Last Wednesday, while visiting Riverwood Middle School, Gov. Pat McCrory relived a personal nightmare: He visited a band room.
In eighth grade, the governor said, his band teacher threw a number of batons at him for falling behind the tempo of the theme song from “Hawaii 5-0.” On Wednesday, McCrory said he was nervous just to stand near the snare and bass drums.
“It still haunts me to this day,” he said.
The governor came to Johnston County on Wednesday to tour a few Riverwood Middle classrooms and hold a roundtable discussion with teachers about pay, technology and testing. McCrory said the stop at the school was part of a larger effort to hear how teachers think North Carolina can improve its schools.
“Trying to determine the next step to take in the future, not to relive what’s already been accomplished or not accomplished, but to determine what to do in the future,” the governor said.
The state raised teacher pay on average by nearly 5 percent this year, and the Johnston County Board of Commissioners chipped in another 1 percent increase locally. McCrory now sees the question of compensation as one of distribution, not amount.
“If in the future we do have more money for potential pay raises, I think the big debate will be how to distribute those pay raises,” McCrory said. “Across the board, based on performance, market-rate conditions ... ?”
In other schools he has visited, McCrory said he hadn’t heard a consensus, but at Riverwood, he sensed a desire to see something besides a blanket increase. Caroline Daily, who teaches eighth grade English and serves on the Governor’s Task Force on Safer Schools, argued that teachers placed in leadership roles should be compensated for it.
“I believe we all agreed that the more work you put in, the more you need to get out of that,” Daily said. “I myself am the lead teacher for English in the school. I’m the hall teacher for the eighth grade hall and am also the AIG lead, which is for the advanced students in our school. There’s a lot of work that goes into that; there are no pay raises that go along with that.”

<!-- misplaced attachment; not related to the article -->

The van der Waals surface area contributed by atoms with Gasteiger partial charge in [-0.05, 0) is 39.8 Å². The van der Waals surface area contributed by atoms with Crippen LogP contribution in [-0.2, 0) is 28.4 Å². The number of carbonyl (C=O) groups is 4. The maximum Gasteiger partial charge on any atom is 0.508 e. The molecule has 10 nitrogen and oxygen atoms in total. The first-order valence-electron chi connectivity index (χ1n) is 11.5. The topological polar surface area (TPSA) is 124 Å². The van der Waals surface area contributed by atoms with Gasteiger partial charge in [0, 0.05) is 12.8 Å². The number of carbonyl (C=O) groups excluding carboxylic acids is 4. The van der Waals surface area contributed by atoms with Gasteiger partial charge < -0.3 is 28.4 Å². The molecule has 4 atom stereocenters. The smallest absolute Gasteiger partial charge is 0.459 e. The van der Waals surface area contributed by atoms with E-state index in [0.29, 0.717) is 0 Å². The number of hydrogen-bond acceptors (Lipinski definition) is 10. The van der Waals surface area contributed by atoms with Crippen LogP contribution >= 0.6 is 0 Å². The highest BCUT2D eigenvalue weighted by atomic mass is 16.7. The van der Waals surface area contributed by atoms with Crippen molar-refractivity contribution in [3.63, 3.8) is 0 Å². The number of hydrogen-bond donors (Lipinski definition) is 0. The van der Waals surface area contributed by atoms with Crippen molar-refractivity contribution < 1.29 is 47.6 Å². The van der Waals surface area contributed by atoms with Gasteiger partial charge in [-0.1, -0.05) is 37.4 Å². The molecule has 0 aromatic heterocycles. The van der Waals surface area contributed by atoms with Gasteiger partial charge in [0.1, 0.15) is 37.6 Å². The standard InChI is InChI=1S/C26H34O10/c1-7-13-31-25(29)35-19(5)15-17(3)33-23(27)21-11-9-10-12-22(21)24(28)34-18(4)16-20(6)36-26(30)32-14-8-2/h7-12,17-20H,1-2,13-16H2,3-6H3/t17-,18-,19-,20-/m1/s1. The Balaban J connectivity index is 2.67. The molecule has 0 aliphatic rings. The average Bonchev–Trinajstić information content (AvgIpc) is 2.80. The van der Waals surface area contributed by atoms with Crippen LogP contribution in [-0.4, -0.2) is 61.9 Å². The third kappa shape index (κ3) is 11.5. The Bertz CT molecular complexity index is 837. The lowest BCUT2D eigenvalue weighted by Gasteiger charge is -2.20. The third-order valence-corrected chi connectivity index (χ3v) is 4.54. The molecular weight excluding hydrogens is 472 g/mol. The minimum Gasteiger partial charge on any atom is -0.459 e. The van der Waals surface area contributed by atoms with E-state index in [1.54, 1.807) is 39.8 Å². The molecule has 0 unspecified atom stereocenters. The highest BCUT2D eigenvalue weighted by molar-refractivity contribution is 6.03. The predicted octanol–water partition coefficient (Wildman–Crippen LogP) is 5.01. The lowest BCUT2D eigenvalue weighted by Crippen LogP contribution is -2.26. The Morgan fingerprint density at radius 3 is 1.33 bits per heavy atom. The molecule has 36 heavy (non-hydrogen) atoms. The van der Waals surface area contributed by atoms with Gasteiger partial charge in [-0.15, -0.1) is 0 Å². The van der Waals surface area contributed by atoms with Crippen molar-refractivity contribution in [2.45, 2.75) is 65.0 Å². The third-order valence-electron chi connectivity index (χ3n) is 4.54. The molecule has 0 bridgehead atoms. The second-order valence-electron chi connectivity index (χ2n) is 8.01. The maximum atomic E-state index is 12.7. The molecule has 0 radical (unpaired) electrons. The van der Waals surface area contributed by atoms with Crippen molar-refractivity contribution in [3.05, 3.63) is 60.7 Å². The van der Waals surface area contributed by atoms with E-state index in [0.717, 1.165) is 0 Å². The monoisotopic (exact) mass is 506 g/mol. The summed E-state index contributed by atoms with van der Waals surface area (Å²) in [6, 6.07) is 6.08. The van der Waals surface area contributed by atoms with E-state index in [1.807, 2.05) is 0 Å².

McCrory’s meeting with the Riverwood teachers was closed to the public, and Daily was the only teacher from the discussion made available to reporters. Attorney General Roy Cooper, McCrory’s Democratic challenger for governor, sent out a release criticizing the closed-door meeting. McCrory said he closed the meeting so teachers would feel to be candid.
“Out of respect for the teachers, so they could be open with me with no pressure whatsoever,” McCrory. “I told them everything they told me was informal, off the record.”
McCrory did allow reporters to tag along as he visited two English classes, a social studies class and the band room. In Daily’s English class, the governor took questions from students about his reading habits and experience as a student. When asked his favorite book, the governor said George Orwell’s dystopian classic “1984.”
“I read it in 1971, and 1984 seemed like forever,” McCrory said. “Sadly, some parts of that book have come to fruition, with Big Brother and purging ideas. It’s a great book. I don’t know why I picked it up. I was just thinking of some of the current events.”
In asking McCrory how school helped him become governor, McKenzie Sizemore unearthed the origins of McCrory’s political ambitions. He said that as a junior in high school, a teacher persuaded him to run for student body president and even helped write his speech for him.
“I had never been involved in any school activity before that, never given a speech before,” McCrory said. “I gave my first speech in front of the school, and I was a nervous wreck.”
Drew Jackson: 919-553-7234, Ext. 104; @jdrewjackson